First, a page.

In Asia, the most popular programme is perhaps the Indian National Service Scheme, involving the participation of young people in colleges and universities across all states in the country.
The scheme was first launched in 1969 with 37 universities with the primary objective of developing the personality and character of students and as an instrument for national integration.
Indonesia has a similar programme known as Kuliah Kerja Nyata, which means ‘learning through real work’, whose main outcomes are identified as character-building for students and improving their motivation to make constructive contributions to their country.
In some countries of the Middle East and North Africa, or the MENA region, civil society organisations, international organisations and universities undertake youth service programmes in cooperation with their national governments.
The Ghana National Service Scheme, or NSS, founded in 1973, is another example in Africa, where a mandatory year of community service is given by Ghanaians who have completed tertiary-level education.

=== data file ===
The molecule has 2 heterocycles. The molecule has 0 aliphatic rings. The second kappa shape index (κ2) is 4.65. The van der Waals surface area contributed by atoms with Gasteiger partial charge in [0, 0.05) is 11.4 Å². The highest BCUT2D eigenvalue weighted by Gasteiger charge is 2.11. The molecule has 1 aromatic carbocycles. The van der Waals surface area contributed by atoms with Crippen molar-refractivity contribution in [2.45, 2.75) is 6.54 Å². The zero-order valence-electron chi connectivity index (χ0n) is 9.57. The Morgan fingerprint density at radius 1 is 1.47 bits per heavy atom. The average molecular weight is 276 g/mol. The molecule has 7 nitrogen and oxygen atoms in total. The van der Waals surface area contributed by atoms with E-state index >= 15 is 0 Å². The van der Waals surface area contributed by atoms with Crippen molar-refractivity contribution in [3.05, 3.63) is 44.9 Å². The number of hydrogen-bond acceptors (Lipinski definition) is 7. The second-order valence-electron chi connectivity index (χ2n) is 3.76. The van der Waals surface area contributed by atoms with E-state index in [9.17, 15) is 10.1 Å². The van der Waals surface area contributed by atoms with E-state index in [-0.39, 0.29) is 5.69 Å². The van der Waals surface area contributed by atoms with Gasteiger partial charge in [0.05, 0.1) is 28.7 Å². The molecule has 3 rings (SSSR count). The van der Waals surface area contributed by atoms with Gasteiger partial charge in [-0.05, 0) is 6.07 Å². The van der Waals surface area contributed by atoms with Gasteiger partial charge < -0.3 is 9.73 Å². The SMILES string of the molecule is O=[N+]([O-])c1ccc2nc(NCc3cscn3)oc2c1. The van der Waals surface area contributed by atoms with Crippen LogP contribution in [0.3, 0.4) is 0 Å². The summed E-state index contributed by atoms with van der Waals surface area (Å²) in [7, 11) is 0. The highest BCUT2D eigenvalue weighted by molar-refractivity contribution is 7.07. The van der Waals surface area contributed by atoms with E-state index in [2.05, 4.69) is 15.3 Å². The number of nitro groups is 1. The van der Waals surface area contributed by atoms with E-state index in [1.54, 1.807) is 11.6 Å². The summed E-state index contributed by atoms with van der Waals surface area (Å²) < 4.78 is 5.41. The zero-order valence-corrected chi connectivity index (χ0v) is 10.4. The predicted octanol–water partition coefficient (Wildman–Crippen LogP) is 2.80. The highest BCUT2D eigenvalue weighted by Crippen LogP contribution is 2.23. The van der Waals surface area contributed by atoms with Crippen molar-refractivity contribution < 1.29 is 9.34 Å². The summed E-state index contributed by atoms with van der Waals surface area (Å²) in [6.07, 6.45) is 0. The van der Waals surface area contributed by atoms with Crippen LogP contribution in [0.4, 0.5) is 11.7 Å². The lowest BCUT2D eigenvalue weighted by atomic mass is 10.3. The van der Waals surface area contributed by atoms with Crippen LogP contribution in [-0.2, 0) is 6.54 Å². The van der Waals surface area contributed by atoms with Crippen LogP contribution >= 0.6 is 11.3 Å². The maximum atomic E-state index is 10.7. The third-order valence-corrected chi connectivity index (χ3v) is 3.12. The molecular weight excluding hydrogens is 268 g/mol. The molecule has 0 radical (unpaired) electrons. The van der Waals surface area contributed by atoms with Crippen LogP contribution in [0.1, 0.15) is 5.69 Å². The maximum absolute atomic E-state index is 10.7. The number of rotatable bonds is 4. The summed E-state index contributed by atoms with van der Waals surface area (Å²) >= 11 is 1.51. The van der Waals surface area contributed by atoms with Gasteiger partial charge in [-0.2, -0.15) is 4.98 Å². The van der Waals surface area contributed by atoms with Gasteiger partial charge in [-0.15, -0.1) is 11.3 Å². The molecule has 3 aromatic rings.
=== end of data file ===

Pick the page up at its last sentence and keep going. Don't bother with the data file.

Other examples in Africa include the National Youth Service Corps in Nigeria and programme-based services (eg medicine and dentistry) in South Africa that students complete before graduating.
Rather than operating within a national development framework, other South African programmes are organised by individual institutions and tend to be locally focused.
Most of the aforementioned programmes seek to establish meaningful linkages between ‘campus and community’, and ‘knowledge and action’ and aim at involving university students in solving community problems such as hunger, illiteracy, disease and unemployment.